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What Is Gefilte Fish?

What Is Gefilte Fish?

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“Gefilte fish” is fish prepared in a certain manner, a dish traditionally enjoyed by Ashkenazi Jews on Shabbat and Jewish holidays.

Before discussing gefilte fish, let’s first take a moment to discuss why it is customary to eat fish on Shabbat. Here are a few of the reasons given:

  1. In the Torah’s account of the creation of the world, the word “blessing” is used three times. The first is regarding the creation of fish, the second regarding the creation of man, and the third regarding Shabbat. When a human eats fish on Shabbat, he is thus the beneficiary of a triple blessing.
  2. Each letter in the Hebrew alphabet has a gematria (numerical value). The letters of the Hebrew word for fish, dag, add up to seven. We therefore honor Shabbat, the seventh day of the week, by eating fish.
  3. At the time of the messianic redemption, there will be a feast at which the Leviathan, a giant fish, will be served. Shabbat, the day of rest, is a microcosm of the messianic era. As such, the fish we eat on Shabbat is in anticipation of the “day which will be a complete and perfect Shabbat.”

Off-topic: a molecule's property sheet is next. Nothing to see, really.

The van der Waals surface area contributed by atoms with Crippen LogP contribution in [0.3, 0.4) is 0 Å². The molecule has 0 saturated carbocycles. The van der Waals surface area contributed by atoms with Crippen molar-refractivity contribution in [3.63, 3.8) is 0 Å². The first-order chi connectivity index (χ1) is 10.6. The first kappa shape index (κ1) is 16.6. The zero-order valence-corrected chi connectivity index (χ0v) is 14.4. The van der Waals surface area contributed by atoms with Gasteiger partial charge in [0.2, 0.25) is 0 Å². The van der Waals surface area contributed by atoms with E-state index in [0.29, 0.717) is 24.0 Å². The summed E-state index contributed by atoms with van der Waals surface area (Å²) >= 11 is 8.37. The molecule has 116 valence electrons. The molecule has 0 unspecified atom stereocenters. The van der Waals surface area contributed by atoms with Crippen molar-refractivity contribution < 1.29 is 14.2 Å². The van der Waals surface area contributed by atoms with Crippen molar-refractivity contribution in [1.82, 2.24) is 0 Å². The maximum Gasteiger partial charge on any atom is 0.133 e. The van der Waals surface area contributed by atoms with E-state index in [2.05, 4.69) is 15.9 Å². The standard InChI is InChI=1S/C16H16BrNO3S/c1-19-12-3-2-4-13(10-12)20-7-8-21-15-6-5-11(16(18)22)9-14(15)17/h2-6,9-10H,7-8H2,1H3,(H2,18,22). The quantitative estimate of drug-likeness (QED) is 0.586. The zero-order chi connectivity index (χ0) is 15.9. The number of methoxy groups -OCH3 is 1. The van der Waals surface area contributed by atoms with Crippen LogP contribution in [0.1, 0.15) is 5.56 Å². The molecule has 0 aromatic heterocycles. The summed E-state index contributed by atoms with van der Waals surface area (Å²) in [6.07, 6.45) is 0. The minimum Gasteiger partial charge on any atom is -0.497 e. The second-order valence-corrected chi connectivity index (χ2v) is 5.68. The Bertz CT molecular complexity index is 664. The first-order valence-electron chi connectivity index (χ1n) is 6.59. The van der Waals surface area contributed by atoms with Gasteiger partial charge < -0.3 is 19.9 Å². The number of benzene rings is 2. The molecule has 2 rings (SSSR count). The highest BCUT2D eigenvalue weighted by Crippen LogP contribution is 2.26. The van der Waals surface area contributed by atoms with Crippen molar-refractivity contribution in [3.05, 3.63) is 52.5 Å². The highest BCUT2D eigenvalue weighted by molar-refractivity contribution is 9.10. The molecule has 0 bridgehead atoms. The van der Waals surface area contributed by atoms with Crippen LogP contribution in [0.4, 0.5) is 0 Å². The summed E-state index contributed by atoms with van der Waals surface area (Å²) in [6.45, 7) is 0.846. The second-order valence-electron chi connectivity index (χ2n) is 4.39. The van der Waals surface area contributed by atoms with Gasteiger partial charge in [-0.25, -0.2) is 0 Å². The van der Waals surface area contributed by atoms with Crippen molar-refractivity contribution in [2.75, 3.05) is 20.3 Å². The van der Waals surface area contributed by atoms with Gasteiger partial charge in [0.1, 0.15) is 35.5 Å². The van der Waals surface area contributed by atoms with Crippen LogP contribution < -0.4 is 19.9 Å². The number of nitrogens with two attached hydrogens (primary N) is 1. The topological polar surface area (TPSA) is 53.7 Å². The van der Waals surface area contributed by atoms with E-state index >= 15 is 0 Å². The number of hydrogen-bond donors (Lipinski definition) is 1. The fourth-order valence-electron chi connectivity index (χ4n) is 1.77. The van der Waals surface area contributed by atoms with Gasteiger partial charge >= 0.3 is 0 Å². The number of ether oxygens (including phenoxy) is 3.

4. Perhaps most importantly: eating fish is an integral part of oneg Shabbat—the obligation to enjoy and engage in pleasurable pursuits on Shabbat.

Now, to answer your question about gefilte fish:

In Yiddish, gefilte fish means “stuffed fish.” Originally, the recipe for gefilte fish called for the flesh of the fish to be removed from the skin, ground up and mixed with other ingredients such as eggs, spices, and ground onions and carrots. The mixture was then stuffed back into the skin, and cooked or baked. The laws of Shabbat prohibit removing bones from fish,1 making fish consumption a bit tricky. Boneless gefilte fish circumvents this problem. In addition, including all the additional ingredients in the ground fish stretched the amount, so that poor families would have enough for the entire household.

Nowadays, the gefilte fish mixture is usually not stuffed back into the skin, but the name remains. Gefilte fish can be bought ready-to-eat in jars, in frozen rolls—or you can prepare your own. Click here for some recipes.

Enjoy!

All the best,

Rochel Chein, for Chabad.org

Footnotes
1.

Removing bones falls under the category of borer, “selection,” one of the 39 creative activities prohibited on Shabbat. Click here for more on this topic.

Mrs. Rochel Chein is a member of the chabad.org Ask the Rabbi team.
© Copyright, all rights reserved. If you enjoyed this article, we encourage you to distribute it further, provided that you comply with Chabad.org's copyright policy.
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Discussion (31)
July 28, 2016
What about History?
This is nice but I'm looking for the history of gefilte fish.
Anonymous
London
May 13, 2016
what is "gefilte fish"
Interesting article but the author forgot to tell us what kind of fish it was originally. In the "old days" Carp was used for this dish, a fresh water fish...Nowadays not in common and possibly not advisable cause of the water pollution everywhere....
Richard Roeders